The meeting will see presentations from applicants Pigeon and one from an officer from Breckland Council’s planning department.
Following the presentations, and representations from relevant authorities and stakeholders, committee members will discuss the merits of the application.
They will then come to a decision on whether outline planning permission should be approved, and the nature of any conditions to be placed on the work.
Each phase would need full planning permission from Breckland, with certain conditions required to be in place before development could proceed, such as necessary infrastructure.
Pigeon expects that an average of 380 homes a year would be built if development begins in 2014.
For example, phase one of the project would see 1,058 dwellings built, one primary school, two-and-a- half acres of park land and an acre of allotments.
Drainage, electricity and gas infrastructure, as well as improved road and pedestrian access, would be included.
Section 106 contributions totalling just under £157m will be paid to Breckland Council, to be distributed to other agencies and authorities, including Norfolk County Council and Highways Agency.
That figure is broken down into a series of payments which include £19.2m for primary and pre-school education provision, £33m for utility provision and waste management, and £66m for transport infrastructure.
The SUE project is the latest large-scale scheme to be developed in the Thetford area since the town was given Growth Point Status in 2006.
A new bus station, revamped Riverside area and overhauled town centre are all expected by 2026.
Thetford Academy, the town’s only secondary school, re-opened this year in a new £19m building.
The town is also expected to reap substantial dividends from the A11 dualling project, which is due to be completed by winter of this year.
Sylvia Armes, Breckland councillor for Thetford and planning committee member, said it was essential that members of the public were involved in Friday’s meeting.
“The whole community has to have a say because they have so much to offer. I would like to see people come and ask questions and contribute.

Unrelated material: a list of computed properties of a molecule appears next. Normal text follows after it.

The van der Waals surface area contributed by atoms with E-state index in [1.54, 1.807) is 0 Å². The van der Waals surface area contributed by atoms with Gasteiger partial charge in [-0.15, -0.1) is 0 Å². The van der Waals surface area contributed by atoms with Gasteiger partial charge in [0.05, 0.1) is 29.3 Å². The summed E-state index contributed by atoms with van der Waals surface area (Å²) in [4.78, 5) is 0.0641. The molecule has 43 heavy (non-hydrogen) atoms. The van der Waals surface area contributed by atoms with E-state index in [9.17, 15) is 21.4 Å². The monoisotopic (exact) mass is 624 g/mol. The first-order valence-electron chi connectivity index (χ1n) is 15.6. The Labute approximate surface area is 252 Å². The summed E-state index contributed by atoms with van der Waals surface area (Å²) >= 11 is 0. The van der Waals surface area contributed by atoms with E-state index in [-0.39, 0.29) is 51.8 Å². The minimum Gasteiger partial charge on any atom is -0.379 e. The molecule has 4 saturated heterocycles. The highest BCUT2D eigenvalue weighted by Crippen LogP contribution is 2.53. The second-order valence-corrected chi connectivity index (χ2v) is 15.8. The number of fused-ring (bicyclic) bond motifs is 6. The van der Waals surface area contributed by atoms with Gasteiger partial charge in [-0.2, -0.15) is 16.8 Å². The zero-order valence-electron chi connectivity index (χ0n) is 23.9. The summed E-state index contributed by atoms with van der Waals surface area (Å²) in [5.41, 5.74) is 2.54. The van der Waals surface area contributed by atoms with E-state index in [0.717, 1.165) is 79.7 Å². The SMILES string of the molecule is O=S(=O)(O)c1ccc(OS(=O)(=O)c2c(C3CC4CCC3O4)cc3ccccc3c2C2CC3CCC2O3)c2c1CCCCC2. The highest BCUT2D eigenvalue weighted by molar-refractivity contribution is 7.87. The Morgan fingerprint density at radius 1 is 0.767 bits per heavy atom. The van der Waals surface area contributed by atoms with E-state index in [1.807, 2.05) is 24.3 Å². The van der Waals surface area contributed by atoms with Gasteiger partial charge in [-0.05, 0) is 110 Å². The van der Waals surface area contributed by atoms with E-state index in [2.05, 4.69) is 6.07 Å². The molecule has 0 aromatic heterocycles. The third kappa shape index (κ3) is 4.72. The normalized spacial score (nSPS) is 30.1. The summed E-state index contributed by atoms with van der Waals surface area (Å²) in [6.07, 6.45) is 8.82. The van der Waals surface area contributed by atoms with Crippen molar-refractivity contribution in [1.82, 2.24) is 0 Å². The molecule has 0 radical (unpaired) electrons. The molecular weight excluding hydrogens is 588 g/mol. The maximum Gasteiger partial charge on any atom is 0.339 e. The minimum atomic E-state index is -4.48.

“I know there are a few concerns about the scheme, and I have some reservations myself, but we can go through this one step at a time in terms of the phases and it’s going to take some really hard thinking,” she said.
A report sent to committee members outlines details of the plans. It also includes fears from residents about a range of issues.
These include objections to the high level of housing, the effect on the stone curlew, an increased fear of crime, traffic congestion and a
negative impact on Thetford Town Centre.
Major concerns about how the development would imbalance Thetford – with a surfeit of investment in the north of the town, leaving the south behind in relative terms – have been raised by individuals and groups including Croxton Parish Council, the Thetford Society and ward councillor, Robert Childerhouse.
James Buxton, chairman of Pigeon, said that the developers
had attempted to tackle these
fears during consultation.
“Of course, with a project this size we have encountered concerns but I believe the development has strong support locally.
“The project will be a benefit in a number of ways and this is going to help Thetford in a number of ways,” he said.
What do you think of the scheme? Let us know by emailing reporter Andrew Fitchett on email@example.com